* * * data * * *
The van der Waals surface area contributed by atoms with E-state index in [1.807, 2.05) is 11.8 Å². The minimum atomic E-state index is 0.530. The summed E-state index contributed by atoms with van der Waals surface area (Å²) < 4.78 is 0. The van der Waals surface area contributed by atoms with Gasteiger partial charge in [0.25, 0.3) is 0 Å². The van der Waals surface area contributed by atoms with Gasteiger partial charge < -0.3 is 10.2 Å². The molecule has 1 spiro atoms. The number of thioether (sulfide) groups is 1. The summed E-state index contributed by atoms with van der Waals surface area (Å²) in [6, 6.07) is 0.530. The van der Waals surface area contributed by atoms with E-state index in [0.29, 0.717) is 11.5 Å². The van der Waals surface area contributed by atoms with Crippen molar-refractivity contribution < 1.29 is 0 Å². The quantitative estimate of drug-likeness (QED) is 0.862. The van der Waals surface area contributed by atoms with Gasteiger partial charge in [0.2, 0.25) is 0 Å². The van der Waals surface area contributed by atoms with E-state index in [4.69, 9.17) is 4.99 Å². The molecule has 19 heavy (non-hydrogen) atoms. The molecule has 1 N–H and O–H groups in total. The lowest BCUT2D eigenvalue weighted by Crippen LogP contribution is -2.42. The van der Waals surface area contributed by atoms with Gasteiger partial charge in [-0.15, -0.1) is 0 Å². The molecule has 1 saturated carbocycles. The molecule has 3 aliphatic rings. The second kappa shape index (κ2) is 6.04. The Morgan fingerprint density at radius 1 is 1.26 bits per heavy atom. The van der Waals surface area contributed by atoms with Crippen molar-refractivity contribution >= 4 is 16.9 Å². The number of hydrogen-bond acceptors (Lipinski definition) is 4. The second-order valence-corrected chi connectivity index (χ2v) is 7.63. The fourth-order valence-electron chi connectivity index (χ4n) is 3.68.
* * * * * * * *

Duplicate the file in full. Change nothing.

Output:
The van der Waals surface area contributed by atoms with E-state index in [1.807, 2.05) is 11.8 Å². The minimum atomic E-state index is 0.530. The summed E-state index contributed by atoms with van der Waals surface area (Å²) < 4.78 is 0. The van der Waals surface area contributed by atoms with Gasteiger partial charge in [0.25, 0.3) is 0 Å². The van der Waals surface area contributed by atoms with Gasteiger partial charge < -0.3 is 10.2 Å². The molecule has 1 spiro atoms. The number of thioether (sulfide) groups is 1. The summed E-state index contributed by atoms with van der Waals surface area (Å²) in [6, 6.07) is 0.530. The van der Waals surface area contributed by atoms with E-state index in [0.29, 0.717) is 11.5 Å². The van der Waals surface area contributed by atoms with Crippen molar-refractivity contribution < 1.29 is 0 Å². The quantitative estimate of drug-likeness (QED) is 0.862. The van der Waals surface area contributed by atoms with Gasteiger partial charge in [0.2, 0.25) is 0 Å². The van der Waals surface area contributed by atoms with E-state index in [4.69, 9.17) is 4.99 Å². The molecule has 19 heavy (non-hydrogen) atoms. The molecule has 1 N–H and O–H groups in total. The lowest BCUT2D eigenvalue weighted by Crippen LogP contribution is -2.42. The van der Waals surface area contributed by atoms with Gasteiger partial charge in [-0.15, -0.1) is 0 Å². The molecule has 1 saturated carbocycles. The molecule has 3 aliphatic rings. The second kappa shape index (κ2) is 6.04. The Morgan fingerprint density at radius 1 is 1.26 bits per heavy atom. The van der Waals surface area contributed by atoms with Crippen molar-refractivity contribution >= 4 is 16.9 Å². The number of hydrogen-bond acceptors (Lipinski definition) is 4. The second-order valence-corrected chi connectivity index (χ2v) is 7.63. The fourth-order valence-electron chi connectivity index (χ4n) is 3.68.